The Trustees that manage the United States Social Security Program recently released their annual report that details the health of the system for the next 75 years. 

No matter where one stands on the political spectrum, the report has an indisputable and blunt conclusion: the fund will be insolvent in just 11 years. Doing nothing will mean an immediate cut of over 20% in benefits to ALL recipients of Social Security benefits, no matter what age or income level.

As the Utah Taxpayers Association pointed out in our recently released 2023 Beehive Family Report, the typical Utah family’s highest tax burden by far continues to be federal Social Security and Medicare taxes, also known as payroll taxes or self employment taxes. These are the taxes that fund the Social Security and Medicare trust funds. That makes up over 54% of the taxes that the typical family pays. 

It needs to be made clear: elected officials that continue to “refuse to touch Social Security” are making an endorsement of a sudden 20% across-the-board benefit cut that will be imposed on beneficiaries of all ages and incomes within the next 11 years. In fact, during the 2026 midterm elections which are quickly approaching, Americans will be electing members to the Senate that will have to deal with this issue. It is time for taxpayers and voters to call the bluff on members of Congress and Presidential candidates that continue to hide behind this sham of a position. This looming insolvency can no longer be ignored, and decisions about the future of Social Security can no longer be deferred.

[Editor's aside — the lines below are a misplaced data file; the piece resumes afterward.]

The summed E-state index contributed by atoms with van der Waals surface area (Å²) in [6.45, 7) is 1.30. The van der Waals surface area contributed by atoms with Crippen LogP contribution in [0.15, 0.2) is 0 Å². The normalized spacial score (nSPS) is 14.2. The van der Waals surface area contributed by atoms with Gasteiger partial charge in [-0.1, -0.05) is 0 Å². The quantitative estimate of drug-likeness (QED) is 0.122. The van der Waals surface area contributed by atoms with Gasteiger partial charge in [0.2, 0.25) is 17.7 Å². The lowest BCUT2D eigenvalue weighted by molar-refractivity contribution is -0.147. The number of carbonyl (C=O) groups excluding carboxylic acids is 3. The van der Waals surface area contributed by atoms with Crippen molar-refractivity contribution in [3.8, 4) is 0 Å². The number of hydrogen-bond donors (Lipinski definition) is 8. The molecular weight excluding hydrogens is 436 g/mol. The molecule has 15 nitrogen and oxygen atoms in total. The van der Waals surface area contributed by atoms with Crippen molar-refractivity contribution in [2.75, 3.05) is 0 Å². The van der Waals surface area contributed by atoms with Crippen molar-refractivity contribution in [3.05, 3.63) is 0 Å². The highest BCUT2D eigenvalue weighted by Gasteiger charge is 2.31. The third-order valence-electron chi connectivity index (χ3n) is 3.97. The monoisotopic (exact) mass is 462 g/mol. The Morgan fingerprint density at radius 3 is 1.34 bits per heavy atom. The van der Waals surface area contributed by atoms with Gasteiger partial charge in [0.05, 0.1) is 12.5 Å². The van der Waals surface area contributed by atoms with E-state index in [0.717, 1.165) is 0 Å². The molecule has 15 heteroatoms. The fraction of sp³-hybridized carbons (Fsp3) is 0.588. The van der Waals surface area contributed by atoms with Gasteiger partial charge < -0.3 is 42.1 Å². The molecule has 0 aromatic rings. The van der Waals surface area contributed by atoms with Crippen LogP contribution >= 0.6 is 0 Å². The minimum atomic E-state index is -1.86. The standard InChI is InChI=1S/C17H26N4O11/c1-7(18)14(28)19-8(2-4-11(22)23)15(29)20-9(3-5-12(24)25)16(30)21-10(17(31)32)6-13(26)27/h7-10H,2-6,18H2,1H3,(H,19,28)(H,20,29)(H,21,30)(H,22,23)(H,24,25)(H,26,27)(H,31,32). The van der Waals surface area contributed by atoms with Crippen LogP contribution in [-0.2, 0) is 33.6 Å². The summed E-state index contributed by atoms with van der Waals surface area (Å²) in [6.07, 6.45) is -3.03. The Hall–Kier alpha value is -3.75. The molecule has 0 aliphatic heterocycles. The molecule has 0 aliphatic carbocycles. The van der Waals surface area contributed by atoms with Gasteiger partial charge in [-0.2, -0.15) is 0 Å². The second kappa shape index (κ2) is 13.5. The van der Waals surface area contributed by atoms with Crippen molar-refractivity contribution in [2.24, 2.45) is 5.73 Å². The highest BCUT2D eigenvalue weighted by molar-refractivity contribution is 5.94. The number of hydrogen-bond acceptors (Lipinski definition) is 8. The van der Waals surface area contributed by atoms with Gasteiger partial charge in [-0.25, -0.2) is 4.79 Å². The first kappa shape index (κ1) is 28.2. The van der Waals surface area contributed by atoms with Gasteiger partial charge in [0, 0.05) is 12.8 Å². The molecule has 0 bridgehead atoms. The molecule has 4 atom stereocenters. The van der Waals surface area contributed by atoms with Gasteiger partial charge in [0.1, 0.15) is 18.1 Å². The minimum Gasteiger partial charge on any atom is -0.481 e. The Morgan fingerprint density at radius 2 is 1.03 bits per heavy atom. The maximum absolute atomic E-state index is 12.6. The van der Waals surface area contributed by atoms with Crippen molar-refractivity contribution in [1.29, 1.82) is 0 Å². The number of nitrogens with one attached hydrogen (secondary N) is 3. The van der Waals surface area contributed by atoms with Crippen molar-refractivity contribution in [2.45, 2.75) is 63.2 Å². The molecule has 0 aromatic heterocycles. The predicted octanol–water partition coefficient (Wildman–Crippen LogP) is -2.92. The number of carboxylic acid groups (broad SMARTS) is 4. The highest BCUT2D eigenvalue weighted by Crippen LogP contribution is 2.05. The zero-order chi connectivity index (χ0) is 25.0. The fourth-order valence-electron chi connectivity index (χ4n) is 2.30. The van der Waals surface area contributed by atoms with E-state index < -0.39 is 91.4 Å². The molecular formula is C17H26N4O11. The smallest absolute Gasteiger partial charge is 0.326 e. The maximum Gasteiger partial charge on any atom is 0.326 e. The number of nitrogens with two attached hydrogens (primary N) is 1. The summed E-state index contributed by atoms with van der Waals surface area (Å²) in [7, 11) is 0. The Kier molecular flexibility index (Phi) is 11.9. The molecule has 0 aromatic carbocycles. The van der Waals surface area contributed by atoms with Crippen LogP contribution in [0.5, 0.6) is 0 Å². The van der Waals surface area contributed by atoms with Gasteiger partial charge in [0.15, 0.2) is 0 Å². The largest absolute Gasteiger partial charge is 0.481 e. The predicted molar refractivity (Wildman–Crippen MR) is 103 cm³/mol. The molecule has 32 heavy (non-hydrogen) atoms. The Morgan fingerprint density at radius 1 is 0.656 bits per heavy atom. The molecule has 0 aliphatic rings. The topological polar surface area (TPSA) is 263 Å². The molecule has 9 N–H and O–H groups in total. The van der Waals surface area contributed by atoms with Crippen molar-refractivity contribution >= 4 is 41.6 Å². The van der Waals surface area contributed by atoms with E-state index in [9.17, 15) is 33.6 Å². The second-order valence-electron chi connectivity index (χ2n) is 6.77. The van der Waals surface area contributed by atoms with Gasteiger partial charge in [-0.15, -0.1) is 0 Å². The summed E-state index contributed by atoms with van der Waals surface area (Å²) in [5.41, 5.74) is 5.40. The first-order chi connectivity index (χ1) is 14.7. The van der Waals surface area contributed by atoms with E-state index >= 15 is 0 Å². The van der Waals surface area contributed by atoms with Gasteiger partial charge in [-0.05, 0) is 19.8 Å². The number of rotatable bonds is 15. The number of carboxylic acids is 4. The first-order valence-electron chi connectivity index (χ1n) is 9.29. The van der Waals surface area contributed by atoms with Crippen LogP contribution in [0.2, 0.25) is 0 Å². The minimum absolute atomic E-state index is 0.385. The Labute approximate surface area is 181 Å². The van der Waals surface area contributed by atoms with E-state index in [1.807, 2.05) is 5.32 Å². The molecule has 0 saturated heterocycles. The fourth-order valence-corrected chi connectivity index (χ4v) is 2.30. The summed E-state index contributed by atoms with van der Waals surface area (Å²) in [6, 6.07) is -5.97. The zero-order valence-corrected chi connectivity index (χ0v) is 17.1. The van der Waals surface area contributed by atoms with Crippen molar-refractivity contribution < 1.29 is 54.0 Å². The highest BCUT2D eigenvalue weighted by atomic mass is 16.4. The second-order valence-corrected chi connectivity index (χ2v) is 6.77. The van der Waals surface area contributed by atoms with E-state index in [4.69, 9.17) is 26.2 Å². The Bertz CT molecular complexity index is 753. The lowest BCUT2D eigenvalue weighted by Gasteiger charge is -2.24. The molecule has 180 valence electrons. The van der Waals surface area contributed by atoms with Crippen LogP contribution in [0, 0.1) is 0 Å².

It should be noted that taxpayers who are 56 years old today will reach full retirement age for benefits in that 11 year timespan, when 2033 rolls around. The recent surge in inflation has made the problem even worse as benefits have been raised to adjust to the higher levels of inflation. The longer policymakers wait, the worse the problem gets. As precious time goes by, the cost of any proposed “fixes” or solutions rise. Acting sooner leaves more options on the table, allows for more gradual phase-ins and gives everyone time to plan and adjust.

If members of Congress wanted to solve the problem with a massive tax hike on all working Americans in order to plug the hole, the amount of the tax hike would be staggering. Payroll taxes would need to be hiked by 28% (3.4% more than the current 15.3% of gross wages) and hiked 33% (4.3% more than the current 15.3% of gross wages) again in 2034. With a taxable wage base in the United States of $17.6 trillion in 2018 that would equate to a total tax hike of $756.8 billion. To say that is unlikely to pass in Congress would be quite the understatement.

There are many possible solutions that could be considered instead of a massive, economy-killing tax hike. Refusal to face the reality of the situation and demagoguing those that talk about it will do nothing but enshrine a 20+% cut in benefits to everyone in 11 short years. Claims that those who want to save the system only want to “cut social security” are completely false. Those that are brave enough to tell the truth need to step forward.